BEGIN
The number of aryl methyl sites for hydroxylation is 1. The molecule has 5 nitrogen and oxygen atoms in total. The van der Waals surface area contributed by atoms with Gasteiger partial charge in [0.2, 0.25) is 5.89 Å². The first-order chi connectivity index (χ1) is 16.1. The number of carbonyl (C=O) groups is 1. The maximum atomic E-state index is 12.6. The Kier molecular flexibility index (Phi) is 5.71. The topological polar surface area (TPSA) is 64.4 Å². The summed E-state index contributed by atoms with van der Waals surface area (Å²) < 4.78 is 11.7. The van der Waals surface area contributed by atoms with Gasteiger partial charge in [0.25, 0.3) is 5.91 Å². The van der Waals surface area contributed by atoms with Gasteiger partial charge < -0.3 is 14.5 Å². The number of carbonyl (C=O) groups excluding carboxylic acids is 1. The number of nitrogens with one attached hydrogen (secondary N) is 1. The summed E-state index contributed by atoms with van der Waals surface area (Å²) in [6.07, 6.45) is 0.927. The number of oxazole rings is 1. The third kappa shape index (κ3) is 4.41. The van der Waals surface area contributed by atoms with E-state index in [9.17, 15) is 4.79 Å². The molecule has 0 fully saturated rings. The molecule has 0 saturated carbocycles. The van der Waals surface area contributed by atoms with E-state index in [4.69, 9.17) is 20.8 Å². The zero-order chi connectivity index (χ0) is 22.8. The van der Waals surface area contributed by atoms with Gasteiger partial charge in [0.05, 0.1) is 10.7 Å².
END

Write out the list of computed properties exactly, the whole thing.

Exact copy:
The number of aryl methyl sites for hydroxylation is 1. The molecule has 5 nitrogen and oxygen atoms in total. The van der Waals surface area contributed by atoms with Gasteiger partial charge in [0.2, 0.25) is 5.89 Å². The first-order chi connectivity index (χ1) is 16.1. The number of carbonyl (C=O) groups is 1. The maximum atomic E-state index is 12.6. The Kier molecular flexibility index (Phi) is 5.71. The topological polar surface area (TPSA) is 64.4 Å². The summed E-state index contributed by atoms with van der Waals surface area (Å²) < 4.78 is 11.7. The van der Waals surface area contributed by atoms with Gasteiger partial charge in [0.25, 0.3) is 5.91 Å². The van der Waals surface area contributed by atoms with Gasteiger partial charge < -0.3 is 14.5 Å². The number of carbonyl (C=O) groups excluding carboxylic acids is 1. The number of nitrogens with one attached hydrogen (secondary N) is 1. The summed E-state index contributed by atoms with van der Waals surface area (Å²) in [6.07, 6.45) is 0.927. The number of oxazole rings is 1. The third kappa shape index (κ3) is 4.41. The van der Waals surface area contributed by atoms with E-state index in [9.17, 15) is 4.79 Å². The molecule has 0 fully saturated rings. The molecule has 0 saturated carbocycles. The van der Waals surface area contributed by atoms with E-state index in [4.69, 9.17) is 20.8 Å². The zero-order chi connectivity index (χ0) is 22.8. The van der Waals surface area contributed by atoms with Gasteiger partial charge in [0.05, 0.1) is 10.7 Å².